Defendants do not seem to dispute that Kurz complained within the requisite time period. But they allege that his complaints do not amount to bona fide complaints regarding billing errors, because of the nature of the complaints, the confusing way in which they were written and because of plaintiff's alleged lack of good faith. TILA does not explicitly require that the obligor's complaint arise out of a good faith belief that he does not owe the amount specified. Indeed, when describing what constitutes a billing error the statute specifies that "(a) reflection on a statement of an extension of credit for which the obligor requests additional clarification including documentary evidence . ." represents a billing error. 15 U.S.C.S. § 1666(b)(2).

It is true that the Supreme Court, discussing TILA's statutory scheme in American Express Co. v. Koerner, 452 U.S. 233, 235-37, 101 S.Ct. 2281, 68 L.Ed.2d 803 (1981), stated in dicta and in passing that if a consumer believed that his statement contained a billing error he could send a letter pursuant to § 1666(a) disputing the bill. But beyond this, there is little evidence of the courts' inquiring as to the good faith of the plaintiff. Rather, courts including our own Circuit Court of Appeals have held defendants liable, even for technical violations of the statute. See Trombly v. State Credit Adjustment Bureau, Inc., 1984 U.S. Dist. Lexis 24874 (2d Cir. 1984); Grant v. Imperial Motors, 539 F.2d 506 (5th Cir. 1976); Villanueva v. Motor Town Inc., 619 F.2d 632 (7th Cir. 1980).

Thus, despite the Supreme Court's use of the word "believe" in Koerner, and those cases holding that a technical infraction amounting to the value of only a few cents should be dismissed, there does not appear to be any basis for avoiding liability, and statutory damages, if in fact Chase failed to comply with TILA's deadlines. Defendants describe this as a "bad faith strike suit" and ask that the court dismiss it as such. This I cannot do. The Second Circuit has held that any debt collector who fails to comply with any aspect of the FDCPA will be subject to automatic liability, as he would in any other part of TILA. See Trombly v. State Credit Adjustment Bureau, Inc., 1984 U.S. Dist. Lexis 24874 (2d Cir. 1984). The courts in Grant and Villanueva, supra., which involved the sort of technical nitpicking that Kurz relies on in his dealings with Chase, considered and rejected "bad faith" defenses similar to the one propounded by defendant here. The cases on which defendant relies — Andrucci v. Gimbel, 365 F. Supp. 1240 (W.D.Pa. 1973), aff'd 505 F.2d 729 (3d Cir. 1974) and Shields v. Valley National Bank of Arizona, 56 F.R.D. 448, 451 (D.Ariz. 1971) are not persuasive; they are not from this Circuit (where the law is clearly to the contrary) and predate decisions like Trombly, Grant and Villanueva. I conclude that there is no basis to dismiss this case because it is a "bad faith strike suit," and indeed that, no matter what I may think about Mr. Kurz, I am not at liberty to do so.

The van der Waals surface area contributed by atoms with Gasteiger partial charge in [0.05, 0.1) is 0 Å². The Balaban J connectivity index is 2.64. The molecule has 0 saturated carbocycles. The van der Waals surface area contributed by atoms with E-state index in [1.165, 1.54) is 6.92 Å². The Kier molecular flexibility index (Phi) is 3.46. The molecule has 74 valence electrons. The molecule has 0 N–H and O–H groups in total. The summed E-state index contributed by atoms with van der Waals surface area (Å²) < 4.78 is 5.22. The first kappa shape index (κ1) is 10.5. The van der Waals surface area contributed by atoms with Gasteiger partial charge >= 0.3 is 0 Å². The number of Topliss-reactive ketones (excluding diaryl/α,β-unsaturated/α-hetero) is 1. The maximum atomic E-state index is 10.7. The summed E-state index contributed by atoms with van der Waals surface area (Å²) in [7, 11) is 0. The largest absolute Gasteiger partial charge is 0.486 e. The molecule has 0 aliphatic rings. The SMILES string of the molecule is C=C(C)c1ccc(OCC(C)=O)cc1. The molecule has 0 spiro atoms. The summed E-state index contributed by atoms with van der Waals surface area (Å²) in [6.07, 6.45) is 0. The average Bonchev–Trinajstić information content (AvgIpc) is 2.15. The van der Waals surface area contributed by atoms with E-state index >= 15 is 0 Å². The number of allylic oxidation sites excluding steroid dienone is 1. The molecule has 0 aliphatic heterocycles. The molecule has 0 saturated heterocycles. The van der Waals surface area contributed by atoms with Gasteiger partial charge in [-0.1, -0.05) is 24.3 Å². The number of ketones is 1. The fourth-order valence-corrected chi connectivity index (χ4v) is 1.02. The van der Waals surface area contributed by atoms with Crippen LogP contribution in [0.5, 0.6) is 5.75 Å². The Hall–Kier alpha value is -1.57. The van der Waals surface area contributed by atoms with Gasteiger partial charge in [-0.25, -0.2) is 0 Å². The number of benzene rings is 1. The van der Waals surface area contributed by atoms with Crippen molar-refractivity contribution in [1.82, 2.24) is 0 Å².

However, in addition to statutory damages, Kurz seeks actual damages. For example, in his Memorandum of Law in Opposition to the Defendant's Motion for Summary Judgment, plaintiff requests actual damages to compensate for the time and effort he expended in supposedly sorting out the account. (Memorandum of Law at 5) Here, Chase may be on firmer ground with its "bad faith" defense.

TILA § 1640 allows for "any actual damages" which the plaintiff has incurred as a result of defendant's violations. The courts have at times been liberal with regard to what could constitute "actual damages:" some courts have even gone so far as to allow "actual damages" for mental anguish and distress where a defendant's violation of TILA caused considerable embarrassment or humiliation. Burnstein v. Saks, 208 F. Supp.2d 765 (E.D.Mich. 2002); see also, Casella v. Equifax Credit Information Servs., 56 F.3d 469 (2d Cir. 1995) (holding that suffering and stress could be proper issues for actual damages prompted by violations of the analogous Fair Credit Reporting Act, although in that case plaintiff had failed to meet his burden of proving causation). The key, of course, is linking any claimed damage to the defendant's TILA violation and not to some other cause. The element of causation raises a question of fact that precludes summary judgment in either party's favor.

If, as Chase claims, Kurz has filed his numerous complaints in bad faith and simply to harass the Bank — a determination that is rarely if ever appropriate to make on a summary judgment motion — it would certainly be within the trier of fact's discretion to conclude that Kurz and Kurz alone caused himself to expend the "time and effort" needed to "redress" these so called violations and decline to compensate him for the time and effort he expended in making those claims. Chase certainly ought to have the opportunity to convince the trier of fact, in any instance in which it is proved to be in technical violation of the statute, that Kurz suffered no actual damages. And, if the trier of fact (which in this case would appear to be the Court*fn1) concludes that Kurz was acting in bad faith or for the purpose of harassment, it might well be appropriate for Chase, or even this Court, to refer him to the Grievance Committee of this Court, the Ninth Judicial District Disciplinary Committee, or perhaps even to the United States Attorney or the Attorney General of the State of New York. But these matters must abide the trial.

One thing is quite clear: Kurz is not eligible to recover attorneys' fees, even if he prevails, because an attorney pro se does not qualify for such reimbursement in this Circuit, Belmont v. Associates Nat'l Bank (Del.), 119 F. Supp.2d 149, 166 (E.D.N.Y.2000).

The parties are on forty-eight hours notice for trial. No excuses will be accepted.